Chaos Theory is a special game because Ubisofts Montreal studio literally went in and fixed all of the problems people had with the Splinter Cell series. You are now free to play the game with as much stealth or run-and-gun action as you want. No more frustration. No more trial-and-error. Everything is fun now because you can play the game however you want. Basically, Chaos Theory is the Splinter Cell for people that hate Splinter Cell.
They Fixed The Broken
For many people, the previous Splinter Cell games were like a double-edged sword. They looked amazing and you could do a lot of really, really cool stuff, but if you tripped an alarm or didnt hide a body in the deepest and darkest shadows it was game over and you had to restart so the game required a lot of trial-and-error and wasnt as fun as it could have been. Chaos Theory solves all of those problems and the result is a game that is infinitely more playable than its predecessors. Now when you cause an alarm or stumble out in front of a video camera, the game just keeps on moving. There are some penalties for tripping an alarm, but it isnt a game over screen and that is a heck of an improvement.
Since your success in missions is no longer dependent on your sneaking skills, the gameplay opens up and you have a lot more options to tackle a given situation. You can sneak through the shadows and avoid enemies entirely, you can play Rambo and just shoot everyone, or you can hide in the shadows and rush out and attack enemies with your knife as they approach you. You can even take alternate paths to mission objectives and avoid difficult situations altogether.
The levels in previous games forced you to pass through the traps and cameras and it was your job to figure out how to get through them. The levels in Chaos Theory are much better designed in that there are multiple entries and exits and multiple paths through them so you arent constantly being funneled forward towards a possible alarm. Not that alarms matter anymore, but you get what I mean.
Better level designs and no more alarms mean that you are free to sit back and really enjoy everything the game has to offer. The gadgets and weapons and moves Sam Fisher could use have always been a high point in the series, but now you are free to use them however and whenever you want so the whole experience is a lot more interesting and fun. What all of this also means is that the game is much more replayable than the previous Splinter Cell games. Since there are multiple paths through the levels and lots of different ways to get through a given situation, you can play through each level several times and it will always be fresh and fun. Chaos Theory is simply a great game that is an absolute joy to play.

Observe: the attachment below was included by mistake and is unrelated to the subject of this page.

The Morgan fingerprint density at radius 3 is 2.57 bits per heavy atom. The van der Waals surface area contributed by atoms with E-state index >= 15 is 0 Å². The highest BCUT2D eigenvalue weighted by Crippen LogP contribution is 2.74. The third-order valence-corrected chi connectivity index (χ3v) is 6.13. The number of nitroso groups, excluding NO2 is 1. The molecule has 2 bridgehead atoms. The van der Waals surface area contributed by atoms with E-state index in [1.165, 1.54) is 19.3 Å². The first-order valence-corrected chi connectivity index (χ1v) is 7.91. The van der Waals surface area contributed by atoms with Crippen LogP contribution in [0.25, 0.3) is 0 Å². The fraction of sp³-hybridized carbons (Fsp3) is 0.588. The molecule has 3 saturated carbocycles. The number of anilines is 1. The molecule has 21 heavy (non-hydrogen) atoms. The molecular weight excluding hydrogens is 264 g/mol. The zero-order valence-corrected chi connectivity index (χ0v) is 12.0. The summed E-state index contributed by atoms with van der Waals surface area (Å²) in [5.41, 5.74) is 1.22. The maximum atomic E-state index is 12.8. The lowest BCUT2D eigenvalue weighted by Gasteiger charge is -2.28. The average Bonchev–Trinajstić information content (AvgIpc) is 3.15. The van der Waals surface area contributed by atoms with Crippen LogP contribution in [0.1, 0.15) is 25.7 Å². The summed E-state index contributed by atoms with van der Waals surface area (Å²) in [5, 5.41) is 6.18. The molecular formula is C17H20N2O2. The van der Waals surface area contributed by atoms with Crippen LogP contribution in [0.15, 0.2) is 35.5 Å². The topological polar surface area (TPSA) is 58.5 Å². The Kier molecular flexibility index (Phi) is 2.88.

The story in Chaos Theory is typical of a product with Tom Clancys name on it. Lots of high tech jargon, double-crosses, international intrigue, and plenty of macho rough and tumble tough guy antics. The basics of the story is that there is a computer algorithm that can crash the stock markets or hijack nuclear missiles and the one programmer with the key to the algorithm has vanished and it is up to series protagonist Sam Fisher to investigate. Along the way youll explore a ship, rob a Panamanian bank, and take to the streets of New York and much more. The story and dialogue in Chaos Theory are surprisingly well written and this game definitely stands ahead of the others in the series as far as storytelling goes.
Not only does Chaos Theory offer an absolutely amazing single-player experience, but there are also a couple of outstanding multiplayer modes as well. Im a huge fan of co-op modes and Chaos Theory has a great one. You and a buddy can play co-op on splitscreen, system link, and even over Xbox Live. These arent just the single player levels, either. The co-op mode features levels that were designed with two spies in mind and they do a great job of putting the focus on teamwork. There are a number of special moves you and a partner can do such as forming human ladders, boosting over walls, or lowering a partner down on a rope. When you reach a point where a co-op move is necessary, one player simply has to press the black button to start it and the other player has to press the black button to complete it. Easy as pie. The beauty of co-op is that, just like the single-player game, it still works incredibly well no matter how you want to play. One person can sneak and the other can play Rambo and you still have a great chance at success.